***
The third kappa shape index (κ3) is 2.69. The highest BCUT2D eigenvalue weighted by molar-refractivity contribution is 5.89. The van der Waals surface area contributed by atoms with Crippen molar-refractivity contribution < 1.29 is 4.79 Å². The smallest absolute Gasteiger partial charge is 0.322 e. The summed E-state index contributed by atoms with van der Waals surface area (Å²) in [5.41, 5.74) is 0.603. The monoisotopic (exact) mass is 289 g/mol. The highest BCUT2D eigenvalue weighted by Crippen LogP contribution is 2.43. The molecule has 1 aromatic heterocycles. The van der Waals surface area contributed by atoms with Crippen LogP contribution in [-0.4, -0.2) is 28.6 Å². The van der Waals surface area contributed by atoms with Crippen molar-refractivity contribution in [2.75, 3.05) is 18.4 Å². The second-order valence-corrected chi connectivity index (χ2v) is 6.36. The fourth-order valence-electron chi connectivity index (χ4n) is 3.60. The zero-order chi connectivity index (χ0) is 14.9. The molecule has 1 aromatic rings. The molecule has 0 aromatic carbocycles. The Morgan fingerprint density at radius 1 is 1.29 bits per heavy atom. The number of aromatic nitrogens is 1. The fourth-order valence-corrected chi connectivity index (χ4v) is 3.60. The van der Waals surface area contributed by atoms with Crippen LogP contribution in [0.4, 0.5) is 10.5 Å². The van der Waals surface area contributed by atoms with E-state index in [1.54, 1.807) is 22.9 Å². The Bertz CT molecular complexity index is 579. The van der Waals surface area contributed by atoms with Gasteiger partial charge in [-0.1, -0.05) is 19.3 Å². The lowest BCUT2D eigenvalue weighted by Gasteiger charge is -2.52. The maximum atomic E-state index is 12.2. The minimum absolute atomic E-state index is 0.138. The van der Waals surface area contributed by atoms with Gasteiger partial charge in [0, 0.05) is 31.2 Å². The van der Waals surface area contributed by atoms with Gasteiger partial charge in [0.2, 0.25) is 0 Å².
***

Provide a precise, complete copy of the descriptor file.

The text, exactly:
The third kappa shape index (κ3) is 2.69. The highest BCUT2D eigenvalue weighted by molar-refractivity contribution is 5.89. The van der Waals surface area contributed by atoms with Crippen molar-refractivity contribution < 1.29 is 4.79 Å². The smallest absolute Gasteiger partial charge is 0.322 e. The summed E-state index contributed by atoms with van der Waals surface area (Å²) in [5.41, 5.74) is 0.603. The monoisotopic (exact) mass is 289 g/mol. The highest BCUT2D eigenvalue weighted by Crippen LogP contribution is 2.43. The molecule has 1 aromatic heterocycles. The van der Waals surface area contributed by atoms with Crippen LogP contribution in [-0.4, -0.2) is 28.6 Å². The van der Waals surface area contributed by atoms with Crippen molar-refractivity contribution in [2.75, 3.05) is 18.4 Å². The second-order valence-corrected chi connectivity index (χ2v) is 6.36. The fourth-order valence-electron chi connectivity index (χ4n) is 3.60. The zero-order chi connectivity index (χ0) is 14.9. The molecule has 1 aromatic rings. The molecule has 0 aromatic carbocycles. The Morgan fingerprint density at radius 1 is 1.29 bits per heavy atom. The number of aromatic nitrogens is 1. The fourth-order valence-corrected chi connectivity index (χ4v) is 3.60. The van der Waals surface area contributed by atoms with Crippen LogP contribution in [0.4, 0.5) is 10.5 Å². The van der Waals surface area contributed by atoms with E-state index in [1.54, 1.807) is 22.9 Å². The Bertz CT molecular complexity index is 579. The van der Waals surface area contributed by atoms with Gasteiger partial charge in [-0.1, -0.05) is 19.3 Å². The lowest BCUT2D eigenvalue weighted by Gasteiger charge is -2.52. The maximum atomic E-state index is 12.2. The minimum absolute atomic E-state index is 0.138. The van der Waals surface area contributed by atoms with Gasteiger partial charge in [0, 0.05) is 31.2 Å². The van der Waals surface area contributed by atoms with Gasteiger partial charge in [0.2, 0.25) is 0 Å².